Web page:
Female Infertility and Morbid Obesity: The Gastric Bypass Solution
By Kaye Bailey
More and more we learn about our neighbors and friends having difficulty conceiving. In fact, about 14% of couples in industrialized countries report infertility problems. There is a growing body of evidence that indicates lifestyle choices such as diet and body negatively impact female fertility.
Obesity has a strong association with infertility and menstrual irregularities. While some of the ovulation problems and menstrual changes are explainable by women with Polycystic Ovarian Syndrome (PCOS) who are also obese, women who do not have PCOS but are overweight also have the same problems. Weight loss has been shown to restore ovulation. It is thought that the improvement in insulin resistance has more to do with restoring ovulation than the actual amount of weight or weight loss itself.
Recent studies indicate that previously infertile women who undergo gastric bypass surgery and lose massive weight are then able to conceive and deliver healthy babies. Opponents of gastric bypass weight loss surgery say the restrictive and malabsorptive nature of the gastric bypass prohibits a woman from having a healthy pregnancy and delivering a healthy baby. But the actual numbers indicate a greater risk to women and their unborn child if they are morbidly obese.
The United States Surgeon General lists several reproductive complications associated with pregnancy in women who are obese. Complications include an increased risk of death in both the baby and the mother and increases the risk of maternal high blood pressure by 10 times. In addition to many other complications, women who are obese during pregnancy are more likely to have gestational diabetes and problems with labor and delivery.
The Surgeon General concludes that Infants born to women who are obese during pregnancy are more likely to be high birth weight and, therefore, may face a higher rate of Cesarean section delivery and low blood sugar (which can be associated with brain damage and seizures). Obesity during pregnancy is associated with an increased risk of birth defects, particularly neural tube defects, such as spina bifida.
In a study by Dr. Alan C. Wittgrove, past president of the American Society of Bariatric Surgery and pioneer of the laparoscopic technique, post-gastric bypass pregnancy indicates fewer risks than commonly reported by women who are obese during pregnancy. His study was conducted with nurse-practitioner Leslie Jester who had a low-risk pregnancy and delivered a healthy baby after gastric bypass surgery.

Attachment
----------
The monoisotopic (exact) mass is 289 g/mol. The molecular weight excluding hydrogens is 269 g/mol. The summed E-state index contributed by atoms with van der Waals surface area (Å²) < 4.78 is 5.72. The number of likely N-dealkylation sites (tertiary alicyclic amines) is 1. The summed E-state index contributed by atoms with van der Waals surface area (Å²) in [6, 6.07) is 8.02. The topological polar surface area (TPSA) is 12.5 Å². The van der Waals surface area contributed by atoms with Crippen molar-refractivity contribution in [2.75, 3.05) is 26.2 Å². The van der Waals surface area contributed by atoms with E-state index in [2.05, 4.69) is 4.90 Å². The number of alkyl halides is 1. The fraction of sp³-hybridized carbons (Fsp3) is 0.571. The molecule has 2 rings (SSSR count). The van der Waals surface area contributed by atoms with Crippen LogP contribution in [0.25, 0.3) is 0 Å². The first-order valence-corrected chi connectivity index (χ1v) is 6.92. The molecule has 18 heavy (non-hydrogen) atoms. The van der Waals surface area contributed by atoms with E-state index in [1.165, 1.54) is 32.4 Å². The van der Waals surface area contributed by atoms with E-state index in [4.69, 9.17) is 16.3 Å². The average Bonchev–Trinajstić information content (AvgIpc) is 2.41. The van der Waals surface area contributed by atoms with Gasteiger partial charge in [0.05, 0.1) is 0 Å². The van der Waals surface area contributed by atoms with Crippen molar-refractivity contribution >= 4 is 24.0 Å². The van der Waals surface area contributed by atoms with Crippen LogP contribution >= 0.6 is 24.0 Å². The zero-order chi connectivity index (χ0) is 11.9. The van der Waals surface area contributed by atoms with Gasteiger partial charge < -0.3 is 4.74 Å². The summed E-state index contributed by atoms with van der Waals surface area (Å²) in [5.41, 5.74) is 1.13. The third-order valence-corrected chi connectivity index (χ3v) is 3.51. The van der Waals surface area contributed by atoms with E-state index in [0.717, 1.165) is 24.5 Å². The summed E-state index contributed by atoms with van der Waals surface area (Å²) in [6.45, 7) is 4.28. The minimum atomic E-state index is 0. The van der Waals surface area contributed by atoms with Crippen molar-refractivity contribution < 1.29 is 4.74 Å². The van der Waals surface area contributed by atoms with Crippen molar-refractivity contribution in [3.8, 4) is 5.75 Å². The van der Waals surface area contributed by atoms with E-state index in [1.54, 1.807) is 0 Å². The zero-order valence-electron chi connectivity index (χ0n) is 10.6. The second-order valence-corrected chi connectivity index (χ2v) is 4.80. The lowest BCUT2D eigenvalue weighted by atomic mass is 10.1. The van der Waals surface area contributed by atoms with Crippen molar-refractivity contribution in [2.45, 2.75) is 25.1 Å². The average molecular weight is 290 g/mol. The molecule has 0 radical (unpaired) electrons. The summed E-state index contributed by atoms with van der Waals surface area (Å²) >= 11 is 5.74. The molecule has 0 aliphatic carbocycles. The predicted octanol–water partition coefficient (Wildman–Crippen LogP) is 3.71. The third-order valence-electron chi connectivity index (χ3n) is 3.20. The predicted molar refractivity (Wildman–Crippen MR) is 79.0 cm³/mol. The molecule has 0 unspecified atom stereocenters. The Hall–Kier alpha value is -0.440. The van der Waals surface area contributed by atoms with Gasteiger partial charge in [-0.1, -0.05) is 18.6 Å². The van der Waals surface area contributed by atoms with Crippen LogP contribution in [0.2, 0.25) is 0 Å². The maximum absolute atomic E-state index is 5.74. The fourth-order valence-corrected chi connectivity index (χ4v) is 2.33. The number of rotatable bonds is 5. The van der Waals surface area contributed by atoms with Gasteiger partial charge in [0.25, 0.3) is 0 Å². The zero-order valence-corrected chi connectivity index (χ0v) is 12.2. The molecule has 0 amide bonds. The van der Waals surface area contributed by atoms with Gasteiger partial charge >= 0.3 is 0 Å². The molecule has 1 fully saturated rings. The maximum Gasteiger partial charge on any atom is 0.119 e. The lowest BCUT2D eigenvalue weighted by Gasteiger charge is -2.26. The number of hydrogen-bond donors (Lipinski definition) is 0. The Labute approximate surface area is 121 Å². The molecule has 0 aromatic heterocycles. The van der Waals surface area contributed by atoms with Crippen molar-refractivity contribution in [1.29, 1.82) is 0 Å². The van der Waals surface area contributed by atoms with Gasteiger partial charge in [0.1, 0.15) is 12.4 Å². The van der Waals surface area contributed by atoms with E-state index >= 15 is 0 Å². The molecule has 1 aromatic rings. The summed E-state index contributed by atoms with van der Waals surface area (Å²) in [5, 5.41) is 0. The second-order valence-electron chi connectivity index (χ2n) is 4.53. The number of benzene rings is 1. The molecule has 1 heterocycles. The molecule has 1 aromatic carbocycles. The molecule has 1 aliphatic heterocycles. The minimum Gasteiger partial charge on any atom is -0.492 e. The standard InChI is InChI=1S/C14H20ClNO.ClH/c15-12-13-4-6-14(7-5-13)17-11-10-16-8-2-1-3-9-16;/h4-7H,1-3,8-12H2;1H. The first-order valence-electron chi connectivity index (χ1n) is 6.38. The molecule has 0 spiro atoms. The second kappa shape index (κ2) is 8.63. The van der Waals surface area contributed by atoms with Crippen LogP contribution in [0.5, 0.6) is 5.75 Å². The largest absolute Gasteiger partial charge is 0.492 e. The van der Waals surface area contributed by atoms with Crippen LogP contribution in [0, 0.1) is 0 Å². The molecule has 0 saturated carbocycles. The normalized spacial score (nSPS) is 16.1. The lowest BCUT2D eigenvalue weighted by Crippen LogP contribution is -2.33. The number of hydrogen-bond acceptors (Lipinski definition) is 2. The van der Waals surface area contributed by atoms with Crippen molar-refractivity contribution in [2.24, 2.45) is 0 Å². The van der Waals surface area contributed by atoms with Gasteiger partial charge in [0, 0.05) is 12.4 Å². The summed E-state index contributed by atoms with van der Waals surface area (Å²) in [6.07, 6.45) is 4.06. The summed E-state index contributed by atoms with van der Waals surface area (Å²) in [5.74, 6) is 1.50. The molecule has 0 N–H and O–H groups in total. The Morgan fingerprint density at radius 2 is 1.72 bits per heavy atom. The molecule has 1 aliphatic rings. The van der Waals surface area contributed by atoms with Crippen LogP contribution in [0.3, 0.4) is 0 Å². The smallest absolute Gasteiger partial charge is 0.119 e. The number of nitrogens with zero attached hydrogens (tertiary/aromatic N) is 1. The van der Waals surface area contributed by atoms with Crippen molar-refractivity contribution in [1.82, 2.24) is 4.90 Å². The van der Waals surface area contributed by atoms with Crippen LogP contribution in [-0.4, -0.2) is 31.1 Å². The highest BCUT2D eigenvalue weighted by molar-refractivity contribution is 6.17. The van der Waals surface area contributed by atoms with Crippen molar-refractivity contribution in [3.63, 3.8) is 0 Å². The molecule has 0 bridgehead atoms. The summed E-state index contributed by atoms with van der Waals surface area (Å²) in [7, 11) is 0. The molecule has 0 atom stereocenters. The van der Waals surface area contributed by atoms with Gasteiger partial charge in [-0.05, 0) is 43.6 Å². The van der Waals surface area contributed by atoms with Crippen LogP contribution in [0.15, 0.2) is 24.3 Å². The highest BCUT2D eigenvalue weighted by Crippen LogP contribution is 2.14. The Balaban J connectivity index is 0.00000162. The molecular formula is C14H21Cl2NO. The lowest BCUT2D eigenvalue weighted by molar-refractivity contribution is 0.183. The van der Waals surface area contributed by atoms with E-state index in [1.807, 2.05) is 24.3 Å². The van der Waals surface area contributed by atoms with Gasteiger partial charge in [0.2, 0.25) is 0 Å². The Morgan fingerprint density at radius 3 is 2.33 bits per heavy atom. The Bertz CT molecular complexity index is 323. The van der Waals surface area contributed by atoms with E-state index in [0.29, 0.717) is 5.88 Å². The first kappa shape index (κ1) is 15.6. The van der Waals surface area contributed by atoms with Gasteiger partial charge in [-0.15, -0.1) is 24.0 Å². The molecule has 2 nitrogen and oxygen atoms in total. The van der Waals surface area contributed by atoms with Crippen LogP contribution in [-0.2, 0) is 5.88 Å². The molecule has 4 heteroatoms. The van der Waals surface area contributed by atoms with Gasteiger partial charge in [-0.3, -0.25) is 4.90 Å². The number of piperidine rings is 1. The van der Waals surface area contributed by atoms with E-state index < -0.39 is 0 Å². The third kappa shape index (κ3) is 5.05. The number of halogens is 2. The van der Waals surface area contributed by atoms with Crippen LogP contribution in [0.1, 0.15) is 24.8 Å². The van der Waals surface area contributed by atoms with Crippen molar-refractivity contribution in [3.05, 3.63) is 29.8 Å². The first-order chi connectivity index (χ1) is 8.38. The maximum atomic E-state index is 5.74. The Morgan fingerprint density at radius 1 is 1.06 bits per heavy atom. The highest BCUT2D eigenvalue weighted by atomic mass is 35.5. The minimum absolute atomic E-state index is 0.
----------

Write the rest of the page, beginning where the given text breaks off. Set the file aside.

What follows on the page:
The study found less risk of gestational diabetes, macrosomia, and cesarean section than associated with obesity. There were no patients with clinically significant anemia.
Dr. Wittgrove concluded, “Since the patients had an operation that restricts their food intake, some basic precautions should be taken when they become pregnant. With this in mind, our patients have done well with their pregnancies. The post-surgical group had fewer pregnancy-related complications than did an internally controlled group that were morbidly obese during their previous pregnancies.”
Kaye Bailey © 2005 - All Rights Reserved
An award winning journalist and former newspaper editor Kaye Bailey brings expertise in writing and personal experience with gastric bypass surgery to EzineArticles.com. Having spent most of her life overweight Ms. Bailey is strongly empathetic toward the obese, particularly overweight children. This compassion compelled her to found the website http://www.livingafterwls.com, a fast-growing resource of information, understanding and support for the weight loss surgery community.
The LivingAfterWLS.com site is complimented with daily blog. The blog, http://livingafterwls.blogspot.com offers readers the chance to comment or leave feedback about fresh content added daily. This site contains success stories and recipes, general information and WLS inspired topics. Complementing the site is a monthly newsletter titled “You Have Arrived” available exclusively to people who subscribe through the website or the blog.
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